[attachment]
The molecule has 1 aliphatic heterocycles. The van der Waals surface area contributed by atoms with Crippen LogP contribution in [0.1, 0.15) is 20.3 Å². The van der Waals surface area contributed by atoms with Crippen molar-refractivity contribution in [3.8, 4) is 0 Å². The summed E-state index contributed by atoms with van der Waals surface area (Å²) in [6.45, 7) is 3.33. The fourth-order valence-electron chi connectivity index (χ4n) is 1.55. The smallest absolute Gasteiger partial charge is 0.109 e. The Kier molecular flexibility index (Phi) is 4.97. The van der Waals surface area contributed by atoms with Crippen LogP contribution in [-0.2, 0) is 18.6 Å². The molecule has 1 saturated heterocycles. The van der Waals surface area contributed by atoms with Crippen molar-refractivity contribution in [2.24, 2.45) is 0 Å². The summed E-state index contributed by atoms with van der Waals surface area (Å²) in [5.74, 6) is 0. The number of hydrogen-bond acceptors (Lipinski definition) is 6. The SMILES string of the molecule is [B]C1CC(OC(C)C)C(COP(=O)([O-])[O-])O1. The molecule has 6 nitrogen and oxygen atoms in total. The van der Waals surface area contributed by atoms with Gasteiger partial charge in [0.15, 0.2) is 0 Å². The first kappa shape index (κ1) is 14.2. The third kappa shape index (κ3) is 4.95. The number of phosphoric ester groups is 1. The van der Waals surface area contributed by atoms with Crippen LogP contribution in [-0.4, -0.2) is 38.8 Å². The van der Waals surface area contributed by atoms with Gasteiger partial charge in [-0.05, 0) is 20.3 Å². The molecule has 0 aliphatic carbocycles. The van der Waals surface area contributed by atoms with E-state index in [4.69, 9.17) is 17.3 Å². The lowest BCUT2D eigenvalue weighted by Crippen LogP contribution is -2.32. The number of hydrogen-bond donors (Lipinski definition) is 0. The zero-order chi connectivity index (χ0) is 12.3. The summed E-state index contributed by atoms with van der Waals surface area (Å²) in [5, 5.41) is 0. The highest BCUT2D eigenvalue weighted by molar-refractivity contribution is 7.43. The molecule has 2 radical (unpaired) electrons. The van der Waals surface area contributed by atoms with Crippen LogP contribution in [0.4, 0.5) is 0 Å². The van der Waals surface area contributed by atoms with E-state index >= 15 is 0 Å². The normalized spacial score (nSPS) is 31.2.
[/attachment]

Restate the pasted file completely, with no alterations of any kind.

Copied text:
The molecule has 1 aliphatic heterocycles. The van der Waals surface area contributed by atoms with Crippen LogP contribution in [0.1, 0.15) is 20.3 Å². The van der Waals surface area contributed by atoms with Crippen molar-refractivity contribution in [3.8, 4) is 0 Å². The summed E-state index contributed by atoms with van der Waals surface area (Å²) in [6.45, 7) is 3.33. The fourth-order valence-electron chi connectivity index (χ4n) is 1.55. The smallest absolute Gasteiger partial charge is 0.109 e. The Kier molecular flexibility index (Phi) is 4.97. The van der Waals surface area contributed by atoms with Crippen LogP contribution in [-0.2, 0) is 18.6 Å². The molecule has 1 saturated heterocycles. The van der Waals surface area contributed by atoms with Crippen molar-refractivity contribution in [2.24, 2.45) is 0 Å². The summed E-state index contributed by atoms with van der Waals surface area (Å²) in [5.74, 6) is 0. The number of hydrogen-bond acceptors (Lipinski definition) is 6. The SMILES string of the molecule is [B]C1CC(OC(C)C)C(COP(=O)([O-])[O-])O1. The molecule has 6 nitrogen and oxygen atoms in total. The van der Waals surface area contributed by atoms with Gasteiger partial charge in [0.15, 0.2) is 0 Å². The first kappa shape index (κ1) is 14.2. The third kappa shape index (κ3) is 4.95. The number of phosphoric ester groups is 1. The van der Waals surface area contributed by atoms with Crippen LogP contribution in [-0.4, -0.2) is 38.8 Å². The van der Waals surface area contributed by atoms with Gasteiger partial charge in [-0.05, 0) is 20.3 Å². The molecule has 0 aliphatic carbocycles. The van der Waals surface area contributed by atoms with E-state index in [4.69, 9.17) is 17.3 Å². The lowest BCUT2D eigenvalue weighted by Crippen LogP contribution is -2.32. The number of hydrogen-bond donors (Lipinski definition) is 0. The zero-order chi connectivity index (χ0) is 12.3. The summed E-state index contributed by atoms with van der Waals surface area (Å²) in [5, 5.41) is 0. The highest BCUT2D eigenvalue weighted by molar-refractivity contribution is 7.43. The molecule has 2 radical (unpaired) electrons. The van der Waals surface area contributed by atoms with Crippen LogP contribution in [0.4, 0.5) is 0 Å². The van der Waals surface area contributed by atoms with E-state index >= 15 is 0 Å². The normalized spacial score (nSPS) is 31.2.